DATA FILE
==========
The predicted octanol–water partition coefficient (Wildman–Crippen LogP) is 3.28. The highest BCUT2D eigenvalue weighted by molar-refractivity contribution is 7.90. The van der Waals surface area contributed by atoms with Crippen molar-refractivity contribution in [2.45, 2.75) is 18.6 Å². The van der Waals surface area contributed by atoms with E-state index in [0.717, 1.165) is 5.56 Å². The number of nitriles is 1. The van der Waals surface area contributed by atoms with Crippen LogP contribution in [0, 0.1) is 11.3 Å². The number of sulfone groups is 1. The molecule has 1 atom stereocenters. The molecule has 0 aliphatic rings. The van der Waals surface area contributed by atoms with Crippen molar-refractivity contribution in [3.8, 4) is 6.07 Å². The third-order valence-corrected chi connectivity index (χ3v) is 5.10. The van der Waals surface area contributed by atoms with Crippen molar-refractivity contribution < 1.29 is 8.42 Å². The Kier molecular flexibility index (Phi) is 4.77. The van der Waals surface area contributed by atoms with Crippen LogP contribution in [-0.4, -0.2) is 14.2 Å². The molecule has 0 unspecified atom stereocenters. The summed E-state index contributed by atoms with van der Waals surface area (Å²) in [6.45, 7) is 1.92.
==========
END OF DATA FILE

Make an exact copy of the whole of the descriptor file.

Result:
The predicted octanol–water partition coefficient (Wildman–Crippen LogP) is 3.28. The highest BCUT2D eigenvalue weighted by molar-refractivity contribution is 7.90. The van der Waals surface area contributed by atoms with Crippen molar-refractivity contribution in [2.45, 2.75) is 18.6 Å². The van der Waals surface area contributed by atoms with E-state index in [0.717, 1.165) is 5.56 Å². The number of nitriles is 1. The van der Waals surface area contributed by atoms with Crippen LogP contribution in [0, 0.1) is 11.3 Å². The number of sulfone groups is 1. The molecule has 1 atom stereocenters. The molecule has 0 aliphatic rings. The van der Waals surface area contributed by atoms with Crippen molar-refractivity contribution in [3.8, 4) is 6.07 Å². The third-order valence-corrected chi connectivity index (χ3v) is 5.10. The van der Waals surface area contributed by atoms with Crippen molar-refractivity contribution < 1.29 is 8.42 Å². The Kier molecular flexibility index (Phi) is 4.77. The van der Waals surface area contributed by atoms with Crippen LogP contribution in [-0.4, -0.2) is 14.2 Å². The molecule has 0 unspecified atom stereocenters. The summed E-state index contributed by atoms with van der Waals surface area (Å²) in [6.45, 7) is 1.92.